Now the film switches gears again and becomes um... well... confusing?
The blonde Death Machine, riding in a stolen police car, ends up at a diner where all the customers are really nice to him, offer him free meals, and helpful advice like “read the bible alot”.
Now, ask yourself this... Would I even talk to a guy who walks into a diner where I’m eating lunch if he is:
Wearing broken handcuffs
Has a head-wound
Is covered in hundreds of bleeding cuts?
No, you wouldn’t and neither would anyone else in the real world. But, since this is a shoddily made film, they do. Adding to the surreal turn this film has taken, a biker gang also enters the diner and STARTS MESSING WITH THE GUY IN THE CUFFS WITH THE HEAD WOUND AND HUNDREDS OF BLEEDING CUTS!!!!
Of course a fight breaks out but not before the other Death Machines track their blonde friend to the diner. Before you can even suppress that laughter yet another fight breaks out as the Death Machines stomp all over the entire diner and its occupants.
Strange as it sounds, this scene was lifted almost completely and placed into a terrible movie named “Universal Soldier” where Jean Claude Van Damme was playing the part of the blonde Death Machine. It ends the same way too.
The blonde Death Machine leaves with his friends.
Now we see the inside of a bank office where the manager receives the Japanese associate of the Japanese woman. He tells the manager to drop his job and split town. The manager refuses, of course. The Japanese guy has a basket, the same one that Mr. G’s driver’s head was in. Inside the basket is a laughably crude dynamite bomb.
The bank manager is handcuffed to his enormous file cabinet and the bomb is placed on a table just outside his reach.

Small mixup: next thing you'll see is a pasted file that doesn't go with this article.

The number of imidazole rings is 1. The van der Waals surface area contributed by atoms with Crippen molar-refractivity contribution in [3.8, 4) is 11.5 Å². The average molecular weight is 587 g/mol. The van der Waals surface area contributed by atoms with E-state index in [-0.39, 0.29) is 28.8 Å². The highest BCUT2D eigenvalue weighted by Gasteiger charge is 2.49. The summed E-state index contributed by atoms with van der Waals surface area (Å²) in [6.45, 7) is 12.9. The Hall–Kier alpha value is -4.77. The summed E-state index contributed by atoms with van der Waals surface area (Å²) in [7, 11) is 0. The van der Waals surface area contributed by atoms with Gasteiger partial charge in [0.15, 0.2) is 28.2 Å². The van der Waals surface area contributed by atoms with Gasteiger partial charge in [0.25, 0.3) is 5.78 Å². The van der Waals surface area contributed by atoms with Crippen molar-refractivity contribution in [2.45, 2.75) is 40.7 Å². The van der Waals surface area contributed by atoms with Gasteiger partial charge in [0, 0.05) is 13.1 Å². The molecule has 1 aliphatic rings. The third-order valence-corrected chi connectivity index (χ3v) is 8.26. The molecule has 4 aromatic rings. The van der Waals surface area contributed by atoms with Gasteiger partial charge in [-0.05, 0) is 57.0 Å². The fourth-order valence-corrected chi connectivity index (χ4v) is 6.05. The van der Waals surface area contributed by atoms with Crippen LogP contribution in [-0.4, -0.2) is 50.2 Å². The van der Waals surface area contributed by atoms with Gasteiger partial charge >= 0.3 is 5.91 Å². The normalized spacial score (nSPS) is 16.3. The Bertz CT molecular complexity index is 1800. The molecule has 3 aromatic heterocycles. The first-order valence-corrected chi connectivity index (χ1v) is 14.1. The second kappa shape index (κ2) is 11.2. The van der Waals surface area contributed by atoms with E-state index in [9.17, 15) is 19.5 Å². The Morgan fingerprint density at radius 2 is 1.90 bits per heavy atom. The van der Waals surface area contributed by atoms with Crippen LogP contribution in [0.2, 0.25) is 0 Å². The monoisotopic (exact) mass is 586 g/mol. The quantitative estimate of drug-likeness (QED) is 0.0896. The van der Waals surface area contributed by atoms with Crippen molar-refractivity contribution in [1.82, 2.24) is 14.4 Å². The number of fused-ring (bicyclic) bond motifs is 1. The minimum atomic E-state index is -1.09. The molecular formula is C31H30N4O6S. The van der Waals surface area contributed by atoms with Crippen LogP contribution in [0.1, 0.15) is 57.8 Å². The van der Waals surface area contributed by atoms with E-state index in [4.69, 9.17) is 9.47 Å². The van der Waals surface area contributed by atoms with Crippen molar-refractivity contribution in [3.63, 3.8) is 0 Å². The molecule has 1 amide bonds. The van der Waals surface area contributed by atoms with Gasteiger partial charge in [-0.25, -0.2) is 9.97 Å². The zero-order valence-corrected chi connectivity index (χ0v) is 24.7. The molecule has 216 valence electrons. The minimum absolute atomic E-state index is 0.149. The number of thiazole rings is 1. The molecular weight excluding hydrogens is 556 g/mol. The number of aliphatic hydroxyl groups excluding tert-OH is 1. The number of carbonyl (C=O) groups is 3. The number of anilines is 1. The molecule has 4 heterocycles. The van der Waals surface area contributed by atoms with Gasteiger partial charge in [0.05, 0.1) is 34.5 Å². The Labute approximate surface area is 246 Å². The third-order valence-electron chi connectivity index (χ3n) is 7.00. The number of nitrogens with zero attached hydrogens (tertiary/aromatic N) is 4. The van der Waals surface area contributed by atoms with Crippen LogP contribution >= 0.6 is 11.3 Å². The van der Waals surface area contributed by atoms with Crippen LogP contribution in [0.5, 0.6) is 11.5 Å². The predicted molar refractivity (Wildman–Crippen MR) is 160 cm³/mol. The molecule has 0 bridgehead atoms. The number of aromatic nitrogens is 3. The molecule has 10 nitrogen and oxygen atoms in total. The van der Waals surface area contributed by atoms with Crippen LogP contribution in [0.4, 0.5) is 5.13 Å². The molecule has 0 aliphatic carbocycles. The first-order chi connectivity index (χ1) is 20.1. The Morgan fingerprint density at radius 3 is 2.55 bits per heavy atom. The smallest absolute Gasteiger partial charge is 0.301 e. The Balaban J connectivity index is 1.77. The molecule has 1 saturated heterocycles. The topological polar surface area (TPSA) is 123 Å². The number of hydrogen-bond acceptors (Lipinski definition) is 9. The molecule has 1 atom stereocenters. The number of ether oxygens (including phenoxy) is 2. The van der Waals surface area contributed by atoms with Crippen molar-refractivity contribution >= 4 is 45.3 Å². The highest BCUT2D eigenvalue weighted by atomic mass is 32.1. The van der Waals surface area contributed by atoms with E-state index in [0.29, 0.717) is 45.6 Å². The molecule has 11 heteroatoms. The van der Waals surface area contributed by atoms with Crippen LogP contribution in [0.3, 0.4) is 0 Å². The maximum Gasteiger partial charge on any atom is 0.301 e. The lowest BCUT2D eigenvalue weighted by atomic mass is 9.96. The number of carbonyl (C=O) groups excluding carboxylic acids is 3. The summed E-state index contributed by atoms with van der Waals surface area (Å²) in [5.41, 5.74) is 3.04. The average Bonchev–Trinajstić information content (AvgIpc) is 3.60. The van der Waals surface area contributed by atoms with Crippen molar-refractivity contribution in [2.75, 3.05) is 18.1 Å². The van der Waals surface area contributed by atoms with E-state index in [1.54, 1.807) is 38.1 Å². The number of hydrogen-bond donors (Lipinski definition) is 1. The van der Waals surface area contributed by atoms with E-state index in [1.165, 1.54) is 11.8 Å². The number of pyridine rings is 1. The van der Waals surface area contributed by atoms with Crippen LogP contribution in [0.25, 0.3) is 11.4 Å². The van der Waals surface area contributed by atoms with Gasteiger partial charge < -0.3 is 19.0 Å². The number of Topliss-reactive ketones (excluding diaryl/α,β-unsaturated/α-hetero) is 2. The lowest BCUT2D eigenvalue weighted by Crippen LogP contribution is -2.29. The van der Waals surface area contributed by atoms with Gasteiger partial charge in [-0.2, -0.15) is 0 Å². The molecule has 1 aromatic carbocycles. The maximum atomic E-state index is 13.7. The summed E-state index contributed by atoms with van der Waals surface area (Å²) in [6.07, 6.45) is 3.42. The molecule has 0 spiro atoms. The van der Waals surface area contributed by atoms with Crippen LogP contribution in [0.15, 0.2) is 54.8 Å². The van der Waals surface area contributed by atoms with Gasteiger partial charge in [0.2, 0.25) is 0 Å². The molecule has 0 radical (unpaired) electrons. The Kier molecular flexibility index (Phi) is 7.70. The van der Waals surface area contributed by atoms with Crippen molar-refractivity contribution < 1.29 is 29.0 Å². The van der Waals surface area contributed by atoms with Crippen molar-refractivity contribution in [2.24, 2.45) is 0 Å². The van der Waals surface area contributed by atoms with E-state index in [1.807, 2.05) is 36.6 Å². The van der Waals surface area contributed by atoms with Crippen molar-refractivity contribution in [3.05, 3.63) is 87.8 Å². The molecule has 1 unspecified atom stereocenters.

This could have been a very suspenseful scene if it were not filmed by a complete idiot. See, the bomb has an analog clock fastened to the front as a timing mechanism. However, the clock has no numbers or other distinguishing marks on it, so we have no idea, as viewers how long the bomb has before it explodes. What we do get is a scene of the bank manager begging his secretary for the key to his file cabinet and finally... KABOOM!
Cut to the Karate school where Frank and the Nurse, who has become his love interest, pass the time by staring at forty or so chalk outlines on the floor. They then proceed to the bar where Frank has taken up his old duties as.. um... janitor? Barback? Punching bag?
A really tired looking nude girl dances slowly in a bar so tiny only Frank, the Nurse, and three or four extras can fit in the set. A fight breaks out, of course, and Frank is wailed on by two old men. No really, these guys are ancient, and the kick the ever-loving shit out of Frank. Adding insult (you’re ugly) to injury (you have no right hand) the old men do it in front of Frank’s girlfriend.
Poor Frank doesn’t even land a punch.
They drive off and are passed at a traffic light by... The Death Machines! Now considering Frank just had his ass handed to him by a pair of octogenarians, what chance do you think he will have against the Death Machines?
Right, none!
Well, don’t worry, Paul Kyriazi doesn’t even pretend to give us a super-Frank. Instead we watch as he drops off The Nurse, so she can call the cops, then sets off after the Death Machines.